Hospitals have struggled in regard to who qualifies for charity care. It is up to them to specify what meets the criteria for charity care vs. bad debt. A big factor in the decision is looking at the patient’s percentage of income compared with federal poverty guidelines. According to Moody, there is a push within the industry to liberalize charity care policies.
Automating the revenue cycle helps to speed and streamline the process by collecting data at the point of service, which can better clarify whether patients should be charity cases. Moody says that with an eligibility determination tool, facilities can input parameters to help determine patient classification. In addition, at that juncture, it is also easier to identify those who qualify for programs such as Medicare or Medicaid.
Connie Tohara, RHIT, national compliance manager at Kforce Healthcare Staffing, notes that automated revenue cycle tools provide different benefits when used on the front or back end.
Some front-end tools allow hospitals to determine whether patients are eligible for financial aid. “A big issue on the front end is knowing the patients’ financial status and their likelihood to pay. Front-end tools allow hospitals to check credit and see where patients are in their ability to pay,” says Tohara, who says they also identify patients at risk for nonpayment. The organization and patient can then review their options, which in many states is based on set standards.
For example, California regulation AB774 requires hospitals to notify patients that it has a plan to assist the underinsured, allowing patients to choose whether they want to explore potential financial assistance options. In Illinois, there are laws designed to increase hospitals’ responsibility to help patients. These regulations are critical because the IRS grants tax-exempt status based on the amount of charity care a facility provides.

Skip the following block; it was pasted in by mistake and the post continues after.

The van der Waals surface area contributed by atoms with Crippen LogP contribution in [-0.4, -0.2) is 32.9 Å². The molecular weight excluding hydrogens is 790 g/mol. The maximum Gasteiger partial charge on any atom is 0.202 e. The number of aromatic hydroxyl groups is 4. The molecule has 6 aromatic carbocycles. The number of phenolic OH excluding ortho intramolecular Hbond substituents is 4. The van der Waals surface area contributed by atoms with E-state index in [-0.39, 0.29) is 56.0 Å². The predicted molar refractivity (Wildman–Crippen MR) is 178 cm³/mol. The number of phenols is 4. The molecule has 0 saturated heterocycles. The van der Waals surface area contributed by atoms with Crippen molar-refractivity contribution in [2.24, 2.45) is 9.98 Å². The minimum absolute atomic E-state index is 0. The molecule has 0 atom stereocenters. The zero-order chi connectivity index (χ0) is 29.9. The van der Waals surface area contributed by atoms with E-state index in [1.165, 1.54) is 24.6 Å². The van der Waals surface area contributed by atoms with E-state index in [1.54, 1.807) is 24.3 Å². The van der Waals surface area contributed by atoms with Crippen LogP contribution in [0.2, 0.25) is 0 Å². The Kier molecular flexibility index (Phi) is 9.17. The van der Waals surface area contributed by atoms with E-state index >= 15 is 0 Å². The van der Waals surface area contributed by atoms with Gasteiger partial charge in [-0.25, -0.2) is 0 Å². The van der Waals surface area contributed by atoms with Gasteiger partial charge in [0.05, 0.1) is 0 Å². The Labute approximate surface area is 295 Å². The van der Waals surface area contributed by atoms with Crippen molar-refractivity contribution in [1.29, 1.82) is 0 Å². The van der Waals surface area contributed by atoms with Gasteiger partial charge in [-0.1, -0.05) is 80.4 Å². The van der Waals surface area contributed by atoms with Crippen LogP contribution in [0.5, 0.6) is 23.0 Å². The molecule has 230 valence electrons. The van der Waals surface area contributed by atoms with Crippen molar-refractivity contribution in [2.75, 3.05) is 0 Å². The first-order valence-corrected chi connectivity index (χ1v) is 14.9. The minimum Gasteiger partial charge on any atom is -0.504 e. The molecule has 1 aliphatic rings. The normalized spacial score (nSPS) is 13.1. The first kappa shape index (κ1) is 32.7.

The Sarbanes-Oxley Act of 2002 requires accountability for hospitals regarding charity care. In the past, before automated revenue cycle tools, the way charity care was managed made healthcare organizations potentially vulnerable to lawsuits from underinsured patients who could claim they were charged differently than other patients. However, revenue cycle tools can help hospitals document that they are not discriminating by providing a record of every transaction, proving that all patients are treated in a systematic way when it comes to charges. “That’s something you can’t prove without a tool for tracking. It protects facilities because it can show the transactions through audit trails and reports,” says Tohara.
In financial terms, automating the revenue cycle allows facilities to better capture the transaction as close to the event as possible, especially in the case of charity care. Still, charity care and bad debt present two different scenarios.